The gut-brain axis theory proposes that the gut microbiome could influence brain function in multiple ways. The relationship between the digestive microbiome and its host is bidirectional. Simply, the brain and the gut talk to each other. The gut talks to the brain through a nerve pathway, a hormone pathway, and the immune system. This is called the MGBA - Microbiota-Gut-Brain Axis. The gut microbiome communicates with the central nervous system through hormonal, immune, and innate neuronal pathways.

The MGBA's role in ADHD is not very clear. Some research attributes it to the composition and number of microorganisms that infiltrate the digestive tract through the food system, health conditions, and lifestyle. As the modern lifestyle has caused a huge impact on the digestive health microbiome, the incidence of ADHD has increased.

In a Taiwanese study, the team around Wang et al. (2019) compared fecal microbiota compositions and found that people with ADHD had a different level of bacteria in their stool. ADHD patients had a higher percentage of the bacterium Enterobacter in their stools compared to healthy controls, which reveals that ADHD patients have a different gut microbiome.

Gut issues, mood disorders, and ADHD Symptoms

A variety of other neurological and neurodevelopmental disorders, such as multiple sclerosis, Alzheimer's, Parkinson's, autism spectrum disorders (ASD) as well as attention deficit hyperactivity disorder (ADHD) have been associated with an imbalance in the gut microbiome composition.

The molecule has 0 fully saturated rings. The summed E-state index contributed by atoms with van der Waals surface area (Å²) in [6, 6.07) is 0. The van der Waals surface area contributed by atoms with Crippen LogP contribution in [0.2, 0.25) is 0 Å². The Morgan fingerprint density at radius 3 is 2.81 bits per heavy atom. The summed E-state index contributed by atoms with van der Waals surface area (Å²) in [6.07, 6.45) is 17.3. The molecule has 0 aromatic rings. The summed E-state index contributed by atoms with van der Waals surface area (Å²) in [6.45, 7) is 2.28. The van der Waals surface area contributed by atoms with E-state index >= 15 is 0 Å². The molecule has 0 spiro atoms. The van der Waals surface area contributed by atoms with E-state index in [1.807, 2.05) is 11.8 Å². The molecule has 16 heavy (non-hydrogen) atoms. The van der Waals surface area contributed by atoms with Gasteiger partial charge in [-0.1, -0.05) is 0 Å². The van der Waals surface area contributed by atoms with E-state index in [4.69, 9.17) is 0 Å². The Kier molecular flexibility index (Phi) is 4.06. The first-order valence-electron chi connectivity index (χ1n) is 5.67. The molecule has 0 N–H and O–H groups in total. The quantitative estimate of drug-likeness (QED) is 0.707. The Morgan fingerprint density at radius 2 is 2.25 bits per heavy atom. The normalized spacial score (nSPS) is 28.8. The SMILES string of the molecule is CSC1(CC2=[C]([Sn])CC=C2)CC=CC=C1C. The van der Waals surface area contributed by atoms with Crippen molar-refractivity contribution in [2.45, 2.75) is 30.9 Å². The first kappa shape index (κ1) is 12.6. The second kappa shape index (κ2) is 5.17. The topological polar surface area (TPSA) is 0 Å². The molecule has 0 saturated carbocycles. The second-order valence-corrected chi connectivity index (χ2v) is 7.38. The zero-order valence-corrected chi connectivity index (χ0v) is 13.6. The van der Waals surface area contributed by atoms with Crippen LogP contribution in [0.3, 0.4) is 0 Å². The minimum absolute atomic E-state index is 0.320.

ADHD is also associated with several other mental health conditions which also are related to gut health issues. Several studies have found that people with ADHD are more likely to experience mood disorders such as bipolar and major depressive disorder (e.g., Peirce & Alviña, 2019).

People with ADHD often have a more heightened sensitivity to stress in comparison to the general population, due to common challenges with mood regulation and overall difficulty with cognitive functions. The immune system response to stress is often through inflammation. Inflammation can disrupt the gut microbiome, resulting in several stomach issues, including irritable bowel syndrome and food sensitivities. People with ADHD often experience gastrointestinal issues throughout life (Kedem, et al., 2020).

The gut microbiome has been found to have a major impact on mood, as it is responsible for producing important neurotransmitters. Specifically, gut microbiota alterations have been found to contribute to the abnormal metabolism of dopamine and norepinephrine, which are responsible for ADHD symptoms (Strandwitz, 2019).

ADHD symptoms: Impact of gut health on mood, concentration, and executive functioning

As we have established, gut health is directly linked to ADHD symptoms through the gut microbiome. The gut-brain axis system impacts ADHD brain functioning, mood regulation and, executive functioning. It is thought this is due to inflammation of the intestinal tract which leads to disruption of neurotransmitter functions that aid cognitive abilities such as focus and concentration. Norepinephrine and dopamine regulation are commonly associated with ADHD symptoms such as distraction, impulsivity and hyperactivity (Strandwitz, 2019).

ADHD symptoms such as mood and irritability have been found to also be influenced by gut health. Further, people with ADHD that have gastrointestinal issues tend to experience higher levels of difficulty with emotion regulation. Gut health issues also contribute to a child's behavioral temperament, including emotional reactivity and mood disorders. ADHD symptoms such as ADHD hyperactivity and impulsivity can be exacerbated by gut conditions such as irritable bowel syndrome (IBS).